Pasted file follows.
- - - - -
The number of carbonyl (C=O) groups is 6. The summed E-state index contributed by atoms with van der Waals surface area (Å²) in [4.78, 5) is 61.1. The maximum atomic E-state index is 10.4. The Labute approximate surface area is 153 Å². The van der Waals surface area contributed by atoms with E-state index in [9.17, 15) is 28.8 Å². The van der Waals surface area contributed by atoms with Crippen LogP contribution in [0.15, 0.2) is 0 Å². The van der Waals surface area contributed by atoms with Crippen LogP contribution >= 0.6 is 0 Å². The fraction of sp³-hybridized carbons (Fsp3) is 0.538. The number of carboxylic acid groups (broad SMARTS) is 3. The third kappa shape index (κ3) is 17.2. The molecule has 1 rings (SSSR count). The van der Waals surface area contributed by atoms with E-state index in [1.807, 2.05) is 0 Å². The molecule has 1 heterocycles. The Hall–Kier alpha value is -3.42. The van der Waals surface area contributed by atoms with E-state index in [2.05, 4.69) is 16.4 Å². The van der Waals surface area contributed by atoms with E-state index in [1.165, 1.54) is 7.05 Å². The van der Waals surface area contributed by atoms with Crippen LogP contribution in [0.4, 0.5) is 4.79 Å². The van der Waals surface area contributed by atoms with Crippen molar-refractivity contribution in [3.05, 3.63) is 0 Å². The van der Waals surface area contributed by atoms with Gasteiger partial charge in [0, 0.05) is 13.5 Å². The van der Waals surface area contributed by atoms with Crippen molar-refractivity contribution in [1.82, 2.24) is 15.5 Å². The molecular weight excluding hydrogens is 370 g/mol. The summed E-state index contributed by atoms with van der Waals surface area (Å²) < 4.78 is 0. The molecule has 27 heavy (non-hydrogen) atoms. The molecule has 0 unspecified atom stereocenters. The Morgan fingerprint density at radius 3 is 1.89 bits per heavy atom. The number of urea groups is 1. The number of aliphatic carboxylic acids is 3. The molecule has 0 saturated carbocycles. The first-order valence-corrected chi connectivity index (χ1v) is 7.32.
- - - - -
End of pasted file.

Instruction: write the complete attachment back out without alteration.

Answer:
The number of carbonyl (C=O) groups is 6. The summed E-state index contributed by atoms with van der Waals surface area (Å²) in [4.78, 5) is 61.1. The maximum atomic E-state index is 10.4. The Labute approximate surface area is 153 Å². The van der Waals surface area contributed by atoms with E-state index in [9.17, 15) is 28.8 Å². The van der Waals surface area contributed by atoms with Crippen LogP contribution in [0.15, 0.2) is 0 Å². The van der Waals surface area contributed by atoms with Crippen LogP contribution >= 0.6 is 0 Å². The fraction of sp³-hybridized carbons (Fsp3) is 0.538. The number of carboxylic acid groups (broad SMARTS) is 3. The third kappa shape index (κ3) is 17.2. The molecule has 1 rings (SSSR count). The van der Waals surface area contributed by atoms with E-state index in [1.807, 2.05) is 0 Å². The molecule has 1 heterocycles. The Hall–Kier alpha value is -3.42. The van der Waals surface area contributed by atoms with E-state index in [2.05, 4.69) is 16.4 Å². The van der Waals surface area contributed by atoms with E-state index in [1.165, 1.54) is 7.05 Å². The van der Waals surface area contributed by atoms with Crippen LogP contribution in [0.4, 0.5) is 4.79 Å². The van der Waals surface area contributed by atoms with Crippen molar-refractivity contribution in [3.05, 3.63) is 0 Å². The van der Waals surface area contributed by atoms with Gasteiger partial charge in [0, 0.05) is 13.5 Å². The van der Waals surface area contributed by atoms with Crippen molar-refractivity contribution in [1.82, 2.24) is 15.5 Å². The molecular weight excluding hydrogens is 370 g/mol. The summed E-state index contributed by atoms with van der Waals surface area (Å²) < 4.78 is 0. The molecule has 27 heavy (non-hydrogen) atoms. The molecule has 0 unspecified atom stereocenters. The Morgan fingerprint density at radius 3 is 1.89 bits per heavy atom. The number of urea groups is 1. The number of aliphatic carboxylic acids is 3. The molecule has 0 saturated carbocycles. The first-order valence-corrected chi connectivity index (χ1v) is 7.32.